Causes of the Peloponnesian War
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Even though Athens and Sparta formed an alliance in order to fight the Persians in the Greco-Persian Wars, the two city-states didn’t remain on such friendly terms. Once they succeeded in preventing Persian conquest, the two city-states did maintain their alliance. However, relations between them became strained because both city-states were strong, a fact which created tension between them. The conflicts that arose because of this tension eventually escalated into a full-fledged war. Since both city-states made strong alliances with other city-states, this war encompassed most of Greece.
Athens Becomes Stronger
According to Thucydides, the historian who is credited with writing the best, most thorough account of the Peloponnesian War wrote that the rapid growth of the Athenian city-state made war “inevitable”. One of the things that contributed to Athens’ strength was the Delian League, which was a naval alliance headquartered on the island of Delos that began to help insure that the Persian Wars were truly over. As this alliance grew, so did the strength of the Athenian city-state, largely because Athens started to use the League for its own gains.
Sparta Heads the Peloponnesian League
While Athens was busy forming a naval alliance, Sparta, the city-state with the strongest army, created an alliance of its own with several independent city-states in the Peloponnese. The Peloponnesian League that ensued included Thebes, Corinth, and Sparta. During this time, tensions between Sparta and Athens started to escalate as Athens decided to rebuild its city walls after the Persians withdrew. Thucydides wrote that the Spartans were, “secretly aggrieved” at this decision because they felt that the Athenians were distancing themselves from them. In their minds, this isn’t how allies were supposed to behave.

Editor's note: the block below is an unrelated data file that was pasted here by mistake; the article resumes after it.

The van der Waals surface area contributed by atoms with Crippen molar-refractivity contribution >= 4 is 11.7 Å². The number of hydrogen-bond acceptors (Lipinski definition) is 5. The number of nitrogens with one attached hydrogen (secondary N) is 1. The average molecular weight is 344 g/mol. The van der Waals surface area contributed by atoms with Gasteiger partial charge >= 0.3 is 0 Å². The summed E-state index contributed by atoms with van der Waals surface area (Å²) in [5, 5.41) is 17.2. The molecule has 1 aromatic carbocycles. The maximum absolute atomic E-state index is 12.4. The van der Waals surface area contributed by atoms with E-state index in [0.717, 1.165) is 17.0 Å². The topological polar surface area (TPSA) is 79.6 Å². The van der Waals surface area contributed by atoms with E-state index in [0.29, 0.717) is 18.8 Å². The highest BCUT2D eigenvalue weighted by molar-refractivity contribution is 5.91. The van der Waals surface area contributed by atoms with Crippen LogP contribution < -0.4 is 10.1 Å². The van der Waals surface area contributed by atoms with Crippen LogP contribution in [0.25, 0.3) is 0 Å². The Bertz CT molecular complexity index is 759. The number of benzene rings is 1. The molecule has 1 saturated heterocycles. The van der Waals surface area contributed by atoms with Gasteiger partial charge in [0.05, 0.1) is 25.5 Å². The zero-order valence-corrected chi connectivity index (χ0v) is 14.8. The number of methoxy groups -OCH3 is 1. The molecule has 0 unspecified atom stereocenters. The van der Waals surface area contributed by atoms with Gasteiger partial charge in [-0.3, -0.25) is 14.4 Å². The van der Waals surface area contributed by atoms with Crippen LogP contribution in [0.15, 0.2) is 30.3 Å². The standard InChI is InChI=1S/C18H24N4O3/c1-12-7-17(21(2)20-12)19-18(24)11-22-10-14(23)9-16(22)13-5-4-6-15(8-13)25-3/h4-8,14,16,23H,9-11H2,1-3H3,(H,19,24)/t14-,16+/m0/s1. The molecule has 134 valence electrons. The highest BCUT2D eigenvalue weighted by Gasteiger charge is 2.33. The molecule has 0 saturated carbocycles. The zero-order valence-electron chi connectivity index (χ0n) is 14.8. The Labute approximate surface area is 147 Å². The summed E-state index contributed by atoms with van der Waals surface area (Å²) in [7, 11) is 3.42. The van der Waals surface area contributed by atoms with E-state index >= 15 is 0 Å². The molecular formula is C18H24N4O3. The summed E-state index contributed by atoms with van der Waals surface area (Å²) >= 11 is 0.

However, it wasn’t until the Helot Revolt that relations between Athens and Sparta almost completely deteriorated. The Helots were an ethnic group that lived in Spartan territory that was completely subjugated. At best, they were used as slaves, particularly in agriculture. At worse, they were mistreated and even murdered. In 465 BC, they revolted in an attempt to gain their freedom.
Since the Helot population outnumbered the Spartans, they were concerned that it gave the Helots an edge. They called on their Athenian allies for help, which they provided. When the four thousand Athenian soldiers arrived to aid the Spartans in suppressing the revolt, they were turned away. This move deeply offended the Athenians, who had provided some of their resources to help. Thucydides said that the Spartans were concerned that the Athenians would switch sides and assist the Helots instead. Eventually, the Helots did surrender. The Athenians set them up in their own colony in the city of Naupactus in the Gulf of Corinth.
Peloponnesian War and Its Aftermath
When Athens moved the Delian League Treasury from the island of Delos to Athens, this was the last straw for the Spartans, who decided that the Athenians were in violation of the Thirty Years Peace that was between them. Historians agree that the war officially began in 431 BC when Sparta invaded the ancient region of Attica, of which Athens was included.
Over the course of the war, there are three distinct phases – the Archidamian War, which took place from 431-421 BC, the Peace of Nicias and the Sicilian Expedition, which took place from 420-413 BC, and the Ionian War, which took place from 412-404 BC.
Though Sparta technically won the war, the toll to Ancient Greece was too great. Phillip II of Macedon used this as an opportunity to conquer Ancient Greece. His son, Alexander the Great, continued what his father began by creating a Greek Empire, all under his own control.
Categorized in: Ancient Greek History
This post was written by Greek Boston
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